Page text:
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Windows XP Command Prompt Commands

A Complete List of Command Line Commands Available in Windows XP


The Command Prompt in Windows XP provides access to almost 180 commands.

The commands available in Windows XP are typically used to automate tasks, create batch/script files, and perform various kinds of troubleshooting and diagnostics.

Note: Windows XP Command Prompt commands might look and act like MS-DOS commands but they are not MS-DOS commands and the XP Command Prompt is not MS-DOS. I do have a real list of DOS Commands if you're actually using MS-DOS.

Not Using Windows XP? I also have detailed lists of Windows 8 commands, Windows 7 commands, and Windows Vista commands or you can see details on every command ever available in my list of CMD commands or a one-page, detail free table of the same here.

Below is a complete list of commands available via the Command Prompt in Windows XP:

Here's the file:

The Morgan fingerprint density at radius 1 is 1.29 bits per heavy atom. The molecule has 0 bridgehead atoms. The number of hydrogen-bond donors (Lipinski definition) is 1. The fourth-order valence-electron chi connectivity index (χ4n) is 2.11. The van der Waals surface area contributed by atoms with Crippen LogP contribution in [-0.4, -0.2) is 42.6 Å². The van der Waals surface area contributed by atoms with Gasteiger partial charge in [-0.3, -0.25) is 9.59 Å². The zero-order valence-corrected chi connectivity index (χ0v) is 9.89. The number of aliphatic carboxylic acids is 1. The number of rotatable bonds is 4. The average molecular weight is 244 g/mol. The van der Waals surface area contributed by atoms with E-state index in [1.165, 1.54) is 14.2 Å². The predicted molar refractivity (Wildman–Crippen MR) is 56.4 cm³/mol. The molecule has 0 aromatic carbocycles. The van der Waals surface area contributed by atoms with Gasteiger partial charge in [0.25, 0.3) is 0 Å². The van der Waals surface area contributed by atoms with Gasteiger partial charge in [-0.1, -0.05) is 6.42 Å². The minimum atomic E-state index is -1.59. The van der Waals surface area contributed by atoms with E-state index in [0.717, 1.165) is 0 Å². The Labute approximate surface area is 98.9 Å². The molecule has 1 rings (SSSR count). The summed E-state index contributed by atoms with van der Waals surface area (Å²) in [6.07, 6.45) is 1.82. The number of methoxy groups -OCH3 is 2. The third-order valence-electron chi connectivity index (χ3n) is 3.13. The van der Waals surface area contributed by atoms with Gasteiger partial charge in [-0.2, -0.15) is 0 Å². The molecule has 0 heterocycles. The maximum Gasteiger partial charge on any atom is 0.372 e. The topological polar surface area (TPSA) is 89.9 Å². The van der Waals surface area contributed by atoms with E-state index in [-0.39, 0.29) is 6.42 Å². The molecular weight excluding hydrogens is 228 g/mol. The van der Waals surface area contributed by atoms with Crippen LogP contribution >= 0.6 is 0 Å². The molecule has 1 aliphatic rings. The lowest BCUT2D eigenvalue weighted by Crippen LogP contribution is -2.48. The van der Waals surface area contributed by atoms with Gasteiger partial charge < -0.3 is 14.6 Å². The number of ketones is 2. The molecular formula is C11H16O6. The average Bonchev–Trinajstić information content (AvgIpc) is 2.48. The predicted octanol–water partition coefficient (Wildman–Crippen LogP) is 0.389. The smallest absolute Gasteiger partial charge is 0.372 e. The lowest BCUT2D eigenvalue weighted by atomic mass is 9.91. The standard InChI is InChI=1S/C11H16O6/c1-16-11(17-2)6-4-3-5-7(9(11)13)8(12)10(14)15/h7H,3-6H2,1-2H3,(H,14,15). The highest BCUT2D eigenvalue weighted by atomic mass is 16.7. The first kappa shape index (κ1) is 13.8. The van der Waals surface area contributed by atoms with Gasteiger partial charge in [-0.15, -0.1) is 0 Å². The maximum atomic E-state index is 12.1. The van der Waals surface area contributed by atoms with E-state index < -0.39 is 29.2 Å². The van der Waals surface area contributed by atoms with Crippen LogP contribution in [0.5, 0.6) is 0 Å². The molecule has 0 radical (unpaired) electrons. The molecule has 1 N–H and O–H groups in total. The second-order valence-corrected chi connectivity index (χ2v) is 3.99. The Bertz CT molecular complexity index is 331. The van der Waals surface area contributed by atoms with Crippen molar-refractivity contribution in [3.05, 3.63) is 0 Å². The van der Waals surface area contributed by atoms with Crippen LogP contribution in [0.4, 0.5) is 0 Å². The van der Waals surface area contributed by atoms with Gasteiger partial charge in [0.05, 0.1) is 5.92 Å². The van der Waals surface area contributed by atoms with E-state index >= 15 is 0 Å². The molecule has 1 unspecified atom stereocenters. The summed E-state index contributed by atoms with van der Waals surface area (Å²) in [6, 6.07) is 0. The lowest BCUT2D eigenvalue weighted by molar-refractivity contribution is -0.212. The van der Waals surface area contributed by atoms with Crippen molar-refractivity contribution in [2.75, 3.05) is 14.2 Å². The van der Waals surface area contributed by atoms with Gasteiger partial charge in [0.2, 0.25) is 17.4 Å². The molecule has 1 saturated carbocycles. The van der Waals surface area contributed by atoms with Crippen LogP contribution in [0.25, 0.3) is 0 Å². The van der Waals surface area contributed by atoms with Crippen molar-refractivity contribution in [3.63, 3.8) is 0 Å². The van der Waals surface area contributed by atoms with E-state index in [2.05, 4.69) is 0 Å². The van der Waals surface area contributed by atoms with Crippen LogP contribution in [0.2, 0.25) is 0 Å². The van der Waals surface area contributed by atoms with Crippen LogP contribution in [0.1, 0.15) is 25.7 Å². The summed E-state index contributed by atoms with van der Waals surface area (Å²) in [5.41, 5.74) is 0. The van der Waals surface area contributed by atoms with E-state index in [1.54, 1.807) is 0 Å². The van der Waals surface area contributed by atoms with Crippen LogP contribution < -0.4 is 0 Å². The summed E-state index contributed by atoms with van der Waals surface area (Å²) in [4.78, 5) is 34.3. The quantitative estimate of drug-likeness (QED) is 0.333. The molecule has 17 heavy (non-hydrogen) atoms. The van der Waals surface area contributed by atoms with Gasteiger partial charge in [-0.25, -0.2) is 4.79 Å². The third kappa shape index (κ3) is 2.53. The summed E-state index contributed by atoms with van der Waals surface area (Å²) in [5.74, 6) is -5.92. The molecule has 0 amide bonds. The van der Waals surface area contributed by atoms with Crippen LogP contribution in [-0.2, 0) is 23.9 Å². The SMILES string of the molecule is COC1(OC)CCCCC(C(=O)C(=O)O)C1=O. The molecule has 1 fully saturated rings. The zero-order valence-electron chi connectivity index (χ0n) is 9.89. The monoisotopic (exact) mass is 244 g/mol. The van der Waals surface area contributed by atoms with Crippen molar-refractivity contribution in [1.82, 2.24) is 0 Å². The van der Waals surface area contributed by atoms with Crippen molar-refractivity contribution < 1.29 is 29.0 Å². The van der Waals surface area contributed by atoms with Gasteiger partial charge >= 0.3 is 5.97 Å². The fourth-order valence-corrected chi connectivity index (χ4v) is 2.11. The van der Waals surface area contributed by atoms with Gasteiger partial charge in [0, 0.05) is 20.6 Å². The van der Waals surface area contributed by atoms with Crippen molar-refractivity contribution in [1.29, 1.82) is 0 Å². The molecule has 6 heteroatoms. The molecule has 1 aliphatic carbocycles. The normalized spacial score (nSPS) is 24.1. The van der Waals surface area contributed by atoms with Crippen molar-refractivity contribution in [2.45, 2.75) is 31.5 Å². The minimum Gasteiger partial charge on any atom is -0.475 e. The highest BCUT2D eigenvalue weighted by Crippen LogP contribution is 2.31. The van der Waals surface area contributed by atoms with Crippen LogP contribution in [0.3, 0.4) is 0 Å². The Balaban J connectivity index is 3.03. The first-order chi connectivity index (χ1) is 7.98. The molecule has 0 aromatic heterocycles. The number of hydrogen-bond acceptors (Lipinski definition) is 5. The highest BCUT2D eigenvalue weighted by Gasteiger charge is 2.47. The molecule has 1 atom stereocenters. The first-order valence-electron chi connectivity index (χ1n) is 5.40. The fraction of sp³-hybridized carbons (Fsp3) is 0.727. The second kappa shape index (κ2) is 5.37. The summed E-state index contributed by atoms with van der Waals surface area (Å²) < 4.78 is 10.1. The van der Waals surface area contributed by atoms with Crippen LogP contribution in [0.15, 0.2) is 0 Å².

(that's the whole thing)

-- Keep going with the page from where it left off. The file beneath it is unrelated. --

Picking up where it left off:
append - net | netsh - xcopy


The append command can be used by programs to open files in another directory as if they were located in the current directory.

The append command is not available in 64-bit versions of Windows XP.


The arp command is used to display or change entries in the ARP cache.


The assoc command is used to display or change the file type associated with a particular file extension.


The at command is used to schedule commands and other programs to run at a specific date and time.


The atmadm command is used to display information related to asynchronous transfer mode (ATM) connections on the system.


The attrib command is used to change the attributes of a single file or a directory.


The bootcfg command is used to build, modify, or view the contents of the boot.ini file, a hidden file that is used to identify in what folder, on which partition, and on which hard drive Windows is located.


The break command sets or clears extended CTRL+C checking on DOS systems.


The cacls command is used to display or change access control lists of files.


The call command is used to to run a script or batch program from within another script or batch program.

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